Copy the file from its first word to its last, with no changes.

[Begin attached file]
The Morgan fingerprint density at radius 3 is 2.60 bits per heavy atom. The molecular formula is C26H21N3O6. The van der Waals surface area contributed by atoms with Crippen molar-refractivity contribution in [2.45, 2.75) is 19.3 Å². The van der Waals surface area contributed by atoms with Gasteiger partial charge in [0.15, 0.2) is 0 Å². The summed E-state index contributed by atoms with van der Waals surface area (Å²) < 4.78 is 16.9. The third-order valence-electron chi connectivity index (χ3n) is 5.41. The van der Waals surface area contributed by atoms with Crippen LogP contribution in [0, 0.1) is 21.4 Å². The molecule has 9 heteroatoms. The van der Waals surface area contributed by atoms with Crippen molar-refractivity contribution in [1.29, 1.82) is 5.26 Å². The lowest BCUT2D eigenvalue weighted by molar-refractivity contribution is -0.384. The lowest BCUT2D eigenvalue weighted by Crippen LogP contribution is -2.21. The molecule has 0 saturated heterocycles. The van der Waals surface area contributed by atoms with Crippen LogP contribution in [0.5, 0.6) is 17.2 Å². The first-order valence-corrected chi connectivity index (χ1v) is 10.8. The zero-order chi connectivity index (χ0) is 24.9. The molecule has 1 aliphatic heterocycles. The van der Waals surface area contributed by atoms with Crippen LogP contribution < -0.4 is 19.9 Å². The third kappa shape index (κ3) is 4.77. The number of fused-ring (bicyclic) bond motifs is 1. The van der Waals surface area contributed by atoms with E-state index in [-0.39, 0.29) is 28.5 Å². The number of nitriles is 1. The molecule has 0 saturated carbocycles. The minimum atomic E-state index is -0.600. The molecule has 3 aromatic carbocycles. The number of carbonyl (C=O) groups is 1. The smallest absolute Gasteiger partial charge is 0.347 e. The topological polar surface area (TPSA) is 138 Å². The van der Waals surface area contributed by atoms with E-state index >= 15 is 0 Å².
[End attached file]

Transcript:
The Morgan fingerprint density at radius 3 is 2.60 bits per heavy atom. The molecular formula is C26H21N3O6. The van der Waals surface area contributed by atoms with Crippen molar-refractivity contribution in [2.45, 2.75) is 19.3 Å². The van der Waals surface area contributed by atoms with Gasteiger partial charge in [0.15, 0.2) is 0 Å². The summed E-state index contributed by atoms with van der Waals surface area (Å²) < 4.78 is 16.9. The third-order valence-electron chi connectivity index (χ3n) is 5.41. The van der Waals surface area contributed by atoms with Crippen LogP contribution in [0, 0.1) is 21.4 Å². The molecule has 9 heteroatoms. The van der Waals surface area contributed by atoms with Crippen molar-refractivity contribution in [1.29, 1.82) is 5.26 Å². The lowest BCUT2D eigenvalue weighted by molar-refractivity contribution is -0.384. The lowest BCUT2D eigenvalue weighted by Crippen LogP contribution is -2.21. The molecule has 0 saturated heterocycles. The van der Waals surface area contributed by atoms with Crippen LogP contribution in [0.5, 0.6) is 17.2 Å². The first-order valence-corrected chi connectivity index (χ1v) is 10.8. The zero-order chi connectivity index (χ0) is 24.9. The molecule has 1 aliphatic heterocycles. The van der Waals surface area contributed by atoms with Crippen LogP contribution < -0.4 is 19.9 Å². The third kappa shape index (κ3) is 4.77. The number of fused-ring (bicyclic) bond motifs is 1. The van der Waals surface area contributed by atoms with E-state index in [-0.39, 0.29) is 28.5 Å². The number of nitriles is 1. The molecule has 0 saturated carbocycles. The minimum atomic E-state index is -0.600. The molecule has 3 aromatic carbocycles. The number of carbonyl (C=O) groups is 1. The smallest absolute Gasteiger partial charge is 0.347 e. The topological polar surface area (TPSA) is 138 Å². The van der Waals surface area contributed by atoms with E-state index >= 15 is 0 Å².